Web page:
A sizable portion of that business is related to mobile applications, which is the primary inspiration for Adobe’s mobile app development platform introduced this week during the Mobile World Congress in Barcelona.
The product, called Adobe Experience Manager Mobile, includes tools for designing mobile apps and connecting them with existing corporate resources, including market content as well as inventory systems or customer databases. The offering is tied closely to the company’s marketing analytics services. It can be used for creating consumer-facing apps, such as the one that drives the Starbucks customer loyalty program, or for digital systems that reengineer corporate processes making it simpler to share real-time product inventory and pricing information.
Among the first companies using the software are Hartford Funds and Under Armour (ua), the latter of which adopted it to create digital catalogues that reflect real-time inventory information. The Under Armour app could help the fitness apparel company recover up to $4 million in missed orders annually, according to Adobe executives. Another early adopter is medical device company Medtronic, which used pieces of the software to create mobile information databases for its sales team.
“We’re in a massive state of experimentation right now,” said Matt Assay, vice president of mobile, Adobe Marketing Cloud. “Every single company is struggling with mobile right now, without exception.”
What differentiates Adobe’s software from the myriad of mobile apps development technologies vying for attention?
For one thing, the tools are meant to work seamlessly with the rest of Adobe’s marketing apps so that companies can reuse existing content and assess performance alongside other sorts of digital campaigns. That's important because roughly two-thirds of the costs associated with many mobile apps is associated with keeping content refreshed, tweaking the interface, and enhancing the software over time, according to an analysis by research firm IDC. Right now, marketers are forced to rely on developers to make those changes, even though they're often not technical in nature.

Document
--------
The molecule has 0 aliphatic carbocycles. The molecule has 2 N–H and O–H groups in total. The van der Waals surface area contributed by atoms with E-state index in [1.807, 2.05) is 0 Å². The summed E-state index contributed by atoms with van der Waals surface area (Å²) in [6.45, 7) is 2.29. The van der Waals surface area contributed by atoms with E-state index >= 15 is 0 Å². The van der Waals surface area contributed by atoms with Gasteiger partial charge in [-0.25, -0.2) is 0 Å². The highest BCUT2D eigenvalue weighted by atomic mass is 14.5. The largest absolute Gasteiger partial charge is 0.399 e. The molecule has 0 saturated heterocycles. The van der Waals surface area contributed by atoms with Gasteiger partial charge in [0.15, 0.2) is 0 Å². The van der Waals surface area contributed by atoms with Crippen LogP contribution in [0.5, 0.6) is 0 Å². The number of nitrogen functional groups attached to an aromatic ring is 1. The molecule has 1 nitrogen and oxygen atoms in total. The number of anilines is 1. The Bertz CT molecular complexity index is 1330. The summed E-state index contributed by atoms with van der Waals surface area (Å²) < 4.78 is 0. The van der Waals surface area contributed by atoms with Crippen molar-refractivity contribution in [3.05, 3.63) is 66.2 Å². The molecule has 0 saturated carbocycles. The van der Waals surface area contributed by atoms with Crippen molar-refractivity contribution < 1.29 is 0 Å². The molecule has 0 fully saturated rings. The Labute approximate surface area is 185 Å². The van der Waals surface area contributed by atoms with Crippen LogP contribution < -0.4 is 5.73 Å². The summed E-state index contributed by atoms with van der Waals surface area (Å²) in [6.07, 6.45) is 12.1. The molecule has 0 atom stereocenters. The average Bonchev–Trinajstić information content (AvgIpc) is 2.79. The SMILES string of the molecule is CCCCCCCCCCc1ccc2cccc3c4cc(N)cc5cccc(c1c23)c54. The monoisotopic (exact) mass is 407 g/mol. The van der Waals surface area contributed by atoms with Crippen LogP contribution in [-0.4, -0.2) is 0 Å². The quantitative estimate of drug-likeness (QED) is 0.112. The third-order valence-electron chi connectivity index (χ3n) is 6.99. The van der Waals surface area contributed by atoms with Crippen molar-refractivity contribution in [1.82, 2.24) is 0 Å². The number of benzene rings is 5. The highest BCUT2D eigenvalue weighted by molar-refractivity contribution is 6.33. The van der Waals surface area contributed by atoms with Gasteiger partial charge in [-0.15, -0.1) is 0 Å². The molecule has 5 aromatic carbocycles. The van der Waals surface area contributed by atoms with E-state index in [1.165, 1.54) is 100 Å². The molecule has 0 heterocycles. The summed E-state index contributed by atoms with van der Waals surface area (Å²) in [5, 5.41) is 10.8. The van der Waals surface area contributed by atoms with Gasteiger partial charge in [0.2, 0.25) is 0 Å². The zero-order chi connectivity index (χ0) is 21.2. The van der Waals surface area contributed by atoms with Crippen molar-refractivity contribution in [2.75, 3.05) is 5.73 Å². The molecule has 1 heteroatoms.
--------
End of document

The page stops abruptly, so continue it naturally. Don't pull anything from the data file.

"If you think about the way companies used to maintain their Web sites a decade ago, it was a similar situation," said IDC analyst Melissa Webster. "Lots of manual processes; little workflow or orchestration. That was a problem. The publishing process, in particular, was bottlenecked through IT. There were (and still are!) lots of different roles involved that need coordination—developers, designers, editorial folks, operations folks, etc."
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A large percent of mobile apps projects—approximately 42%—are controlled by line-of-business managers or marketing teams, rather than corporate information technology departments, according to data from 451 Research. Indeed, demand for mobile development services is outstripping the resources to provide them, according to a forecast by research firm Gartner.
Adobe’s offering should have appeal for companies that are sidestepping the IT department to drive their mobile app agendas. It has plenty of competition from companies dedicated to this activity, such as Kony, and those that have a big stake in the future of mobile devices in the corporate world, such as IBM (ibm).
The latter is putting substantial resources behind Swift, Apple’s mobile app programming language. In the latest development surrounding that effort, IBM this week began previewing a service allowing corporate developers to build end-to-end applications using Swift hosted on IBM’s cloud.